The Saudi regime may seek distance from Isis, but their justice systems are not dissimilar

Saudi Arabia’s courts are mainly sharia courts that issue sentences based on a strict, Wahhabi interpretation of Islamic law

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The Independent Online

The public flogging of Raif Badawi has drawn attention to Saudi Arabia’s opaque judicial system, leading to questions about who has the power to revoke Badawi’s sentence.

Saudi Arabia’s courts are mainly sharia courts that issue sentences based on a strict, Wahhabi interpretation of Islamic law. In fact, the highest authority in the judiciary is the Grand Mufti, who is also the head of the Senior Council of Ulema (scholars of religious law), the highest religious authority in the country. While non-sharia courts also exist, they only apply to administrative cases like those dealing with commerce and labour issues. Badawi was charged with apostasy, among other charges such as undermining the regime, and his case was therefore strictly handled by the sharia court.

But the kingdom’s court system is far from consistent. Case law does not apply, leaving sentences up to the discretion of individual judges. In addition, political and tribal considerations play a role in determining the outcomes. Above all else, the King has the final say in all court judgments. On several occasions, people escaped sentences or had them revised as a result of royal discretion.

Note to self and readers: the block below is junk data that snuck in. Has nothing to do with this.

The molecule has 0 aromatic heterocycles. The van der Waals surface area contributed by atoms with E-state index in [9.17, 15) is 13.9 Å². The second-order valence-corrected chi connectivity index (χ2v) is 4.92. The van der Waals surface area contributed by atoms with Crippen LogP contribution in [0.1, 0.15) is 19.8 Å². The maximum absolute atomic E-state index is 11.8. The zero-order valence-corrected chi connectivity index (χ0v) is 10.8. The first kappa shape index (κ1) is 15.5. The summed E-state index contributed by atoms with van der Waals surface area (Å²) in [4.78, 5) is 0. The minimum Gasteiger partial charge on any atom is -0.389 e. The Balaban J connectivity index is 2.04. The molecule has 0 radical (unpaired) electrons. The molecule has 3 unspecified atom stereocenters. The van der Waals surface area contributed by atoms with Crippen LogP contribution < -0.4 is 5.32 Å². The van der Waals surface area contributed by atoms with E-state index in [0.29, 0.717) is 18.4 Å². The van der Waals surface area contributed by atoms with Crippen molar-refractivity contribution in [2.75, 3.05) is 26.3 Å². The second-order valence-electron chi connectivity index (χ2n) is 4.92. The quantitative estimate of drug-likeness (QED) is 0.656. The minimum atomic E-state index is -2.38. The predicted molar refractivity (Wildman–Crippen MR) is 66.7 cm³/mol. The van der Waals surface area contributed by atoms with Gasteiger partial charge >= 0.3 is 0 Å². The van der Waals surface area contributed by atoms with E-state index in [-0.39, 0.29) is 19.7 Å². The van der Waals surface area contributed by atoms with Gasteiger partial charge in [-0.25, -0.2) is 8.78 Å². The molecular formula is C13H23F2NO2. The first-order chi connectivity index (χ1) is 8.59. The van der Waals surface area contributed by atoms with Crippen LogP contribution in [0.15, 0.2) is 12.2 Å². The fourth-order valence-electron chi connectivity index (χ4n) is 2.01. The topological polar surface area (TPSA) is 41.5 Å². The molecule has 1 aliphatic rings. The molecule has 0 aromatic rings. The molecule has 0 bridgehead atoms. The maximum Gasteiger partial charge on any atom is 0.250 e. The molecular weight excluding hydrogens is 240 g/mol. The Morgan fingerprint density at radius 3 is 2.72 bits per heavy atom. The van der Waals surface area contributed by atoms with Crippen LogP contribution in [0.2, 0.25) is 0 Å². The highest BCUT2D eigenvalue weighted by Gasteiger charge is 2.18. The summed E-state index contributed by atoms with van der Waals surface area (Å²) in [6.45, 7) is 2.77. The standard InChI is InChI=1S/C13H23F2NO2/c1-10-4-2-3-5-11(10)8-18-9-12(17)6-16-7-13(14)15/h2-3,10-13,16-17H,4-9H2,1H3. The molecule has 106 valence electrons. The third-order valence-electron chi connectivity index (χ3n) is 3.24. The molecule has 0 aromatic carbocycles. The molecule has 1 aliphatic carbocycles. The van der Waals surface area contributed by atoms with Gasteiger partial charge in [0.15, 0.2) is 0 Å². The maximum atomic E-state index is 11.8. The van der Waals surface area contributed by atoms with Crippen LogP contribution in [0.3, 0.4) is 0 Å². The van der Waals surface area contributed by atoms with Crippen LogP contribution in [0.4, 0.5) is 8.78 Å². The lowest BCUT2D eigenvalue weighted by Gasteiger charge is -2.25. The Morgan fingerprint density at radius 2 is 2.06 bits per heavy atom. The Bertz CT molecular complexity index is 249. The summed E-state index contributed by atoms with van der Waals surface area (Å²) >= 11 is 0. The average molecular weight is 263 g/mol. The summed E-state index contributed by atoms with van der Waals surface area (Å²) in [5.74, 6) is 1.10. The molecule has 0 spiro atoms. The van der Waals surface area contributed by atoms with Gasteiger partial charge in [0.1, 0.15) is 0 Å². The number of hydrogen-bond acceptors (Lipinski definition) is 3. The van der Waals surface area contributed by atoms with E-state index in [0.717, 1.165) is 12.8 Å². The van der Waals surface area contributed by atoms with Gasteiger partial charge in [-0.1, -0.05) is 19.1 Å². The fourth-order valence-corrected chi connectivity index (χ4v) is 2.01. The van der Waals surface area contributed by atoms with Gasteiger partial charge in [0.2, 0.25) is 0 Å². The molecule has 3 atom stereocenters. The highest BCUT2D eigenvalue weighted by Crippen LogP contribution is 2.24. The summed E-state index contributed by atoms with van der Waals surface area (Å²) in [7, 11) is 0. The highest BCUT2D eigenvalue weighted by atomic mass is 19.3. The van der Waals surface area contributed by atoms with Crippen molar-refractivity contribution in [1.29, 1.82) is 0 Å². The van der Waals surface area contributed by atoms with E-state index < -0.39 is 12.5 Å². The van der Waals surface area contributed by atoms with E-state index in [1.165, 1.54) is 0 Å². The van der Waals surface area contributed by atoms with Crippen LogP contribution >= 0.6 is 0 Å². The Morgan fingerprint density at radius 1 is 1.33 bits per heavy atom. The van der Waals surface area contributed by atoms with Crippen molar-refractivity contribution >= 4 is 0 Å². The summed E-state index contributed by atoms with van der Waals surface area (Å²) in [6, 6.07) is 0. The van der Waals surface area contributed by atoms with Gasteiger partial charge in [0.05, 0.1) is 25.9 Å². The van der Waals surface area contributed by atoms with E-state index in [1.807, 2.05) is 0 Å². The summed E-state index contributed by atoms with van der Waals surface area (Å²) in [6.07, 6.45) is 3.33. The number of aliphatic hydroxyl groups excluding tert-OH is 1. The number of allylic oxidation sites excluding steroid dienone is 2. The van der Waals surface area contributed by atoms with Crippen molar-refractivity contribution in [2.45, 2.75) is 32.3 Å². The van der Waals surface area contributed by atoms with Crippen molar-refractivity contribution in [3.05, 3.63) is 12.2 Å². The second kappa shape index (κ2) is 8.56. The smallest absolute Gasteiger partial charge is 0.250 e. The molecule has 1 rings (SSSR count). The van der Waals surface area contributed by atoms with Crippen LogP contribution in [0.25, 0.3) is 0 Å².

Badawi’s flogging has come at a critical time for Saudi Arabia. Following the rise of jihadism in Syria, the kingdom is trying to re-position itself as a leader on counter-radicalisation in the Middle East. Fearing internal instability, the Minister of the Interior, Mohamed bin Nayef, who used to oversee Saudi Arabia’s home-grown deradicalisation programmes, is trying to steer Saudi policy away from supporting jihadism as a way to topple the Syrian regime. The Grand Mufti has also denounced Isis.

However, many have drawn parallels between Isis’s brutality and law-enforcement practices in Saudi Arabia, where public beheadings are still common.

The ministry of the interior is therefore under pressure to demonstrate a move towards moderation while not upsetting the country’s influential council of ulema. It is therefore justifiable that the sole avenue for Saudi Arabia to save itself from the Badawi case would be a royal pardon or at least a revision of his sentence on medical or other grounds. This would save face for the judiciary and ulema and present the kingdom in a more favourable light internationally at a time when its credibility in countering radicalisation is critically at stake.

Lina Khatib is director of the Carnegie Middle East Centre